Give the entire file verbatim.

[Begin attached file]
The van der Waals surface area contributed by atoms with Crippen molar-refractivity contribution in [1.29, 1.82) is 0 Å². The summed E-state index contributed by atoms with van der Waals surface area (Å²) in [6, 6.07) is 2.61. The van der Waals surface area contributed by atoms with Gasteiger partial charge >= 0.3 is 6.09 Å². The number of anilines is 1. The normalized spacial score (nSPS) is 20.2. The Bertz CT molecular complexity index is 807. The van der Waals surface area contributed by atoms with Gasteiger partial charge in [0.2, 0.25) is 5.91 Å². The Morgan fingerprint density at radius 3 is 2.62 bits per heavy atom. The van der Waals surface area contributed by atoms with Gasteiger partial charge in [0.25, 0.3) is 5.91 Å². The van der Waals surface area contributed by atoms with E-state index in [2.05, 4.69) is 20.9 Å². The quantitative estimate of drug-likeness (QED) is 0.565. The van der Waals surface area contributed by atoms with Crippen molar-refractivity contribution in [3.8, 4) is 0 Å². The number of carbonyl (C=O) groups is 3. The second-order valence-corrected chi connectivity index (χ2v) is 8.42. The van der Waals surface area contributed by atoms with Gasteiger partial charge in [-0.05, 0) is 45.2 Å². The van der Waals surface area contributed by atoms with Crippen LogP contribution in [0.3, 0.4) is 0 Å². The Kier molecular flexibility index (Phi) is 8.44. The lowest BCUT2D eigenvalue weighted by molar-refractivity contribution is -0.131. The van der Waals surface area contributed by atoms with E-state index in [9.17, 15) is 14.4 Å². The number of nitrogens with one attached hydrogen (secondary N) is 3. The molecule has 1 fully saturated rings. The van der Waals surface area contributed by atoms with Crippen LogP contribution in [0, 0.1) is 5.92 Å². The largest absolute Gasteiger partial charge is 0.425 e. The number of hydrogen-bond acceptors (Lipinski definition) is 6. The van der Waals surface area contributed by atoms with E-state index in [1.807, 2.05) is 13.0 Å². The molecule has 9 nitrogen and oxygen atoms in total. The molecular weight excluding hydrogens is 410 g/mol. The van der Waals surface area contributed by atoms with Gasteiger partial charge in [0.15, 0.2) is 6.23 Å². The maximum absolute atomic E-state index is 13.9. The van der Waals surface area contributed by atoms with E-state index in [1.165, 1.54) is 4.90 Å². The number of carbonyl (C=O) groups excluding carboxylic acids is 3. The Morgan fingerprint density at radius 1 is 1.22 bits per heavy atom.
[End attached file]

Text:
The van der Waals surface area contributed by atoms with Crippen molar-refractivity contribution in [1.29, 1.82) is 0 Å². The summed E-state index contributed by atoms with van der Waals surface area (Å²) in [6, 6.07) is 2.61. The van der Waals surface area contributed by atoms with Gasteiger partial charge >= 0.3 is 6.09 Å². The number of anilines is 1. The normalized spacial score (nSPS) is 20.2. The Bertz CT molecular complexity index is 807. The van der Waals surface area contributed by atoms with Gasteiger partial charge in [0.2, 0.25) is 5.91 Å². The Morgan fingerprint density at radius 3 is 2.62 bits per heavy atom. The van der Waals surface area contributed by atoms with Gasteiger partial charge in [0.25, 0.3) is 5.91 Å². The van der Waals surface area contributed by atoms with E-state index in [2.05, 4.69) is 20.9 Å². The quantitative estimate of drug-likeness (QED) is 0.565. The van der Waals surface area contributed by atoms with Crippen molar-refractivity contribution in [3.8, 4) is 0 Å². The number of carbonyl (C=O) groups is 3. The second-order valence-corrected chi connectivity index (χ2v) is 8.42. The van der Waals surface area contributed by atoms with Gasteiger partial charge in [-0.05, 0) is 45.2 Å². The van der Waals surface area contributed by atoms with Crippen LogP contribution in [0.3, 0.4) is 0 Å². The Kier molecular flexibility index (Phi) is 8.44. The lowest BCUT2D eigenvalue weighted by molar-refractivity contribution is -0.131. The van der Waals surface area contributed by atoms with E-state index in [9.17, 15) is 14.4 Å². The number of nitrogens with one attached hydrogen (secondary N) is 3. The molecule has 1 fully saturated rings. The van der Waals surface area contributed by atoms with Crippen LogP contribution in [0, 0.1) is 5.92 Å². The largest absolute Gasteiger partial charge is 0.425 e. The number of hydrogen-bond acceptors (Lipinski definition) is 6. The van der Waals surface area contributed by atoms with E-state index in [1.807, 2.05) is 13.0 Å². The molecule has 9 nitrogen and oxygen atoms in total. The molecular weight excluding hydrogens is 410 g/mol. The van der Waals surface area contributed by atoms with Gasteiger partial charge in [0.15, 0.2) is 6.23 Å². The maximum absolute atomic E-state index is 13.9. The van der Waals surface area contributed by atoms with E-state index in [1.165, 1.54) is 4.90 Å². The number of carbonyl (C=O) groups excluding carboxylic acids is 3. The Morgan fingerprint density at radius 1 is 1.22 bits per heavy atom.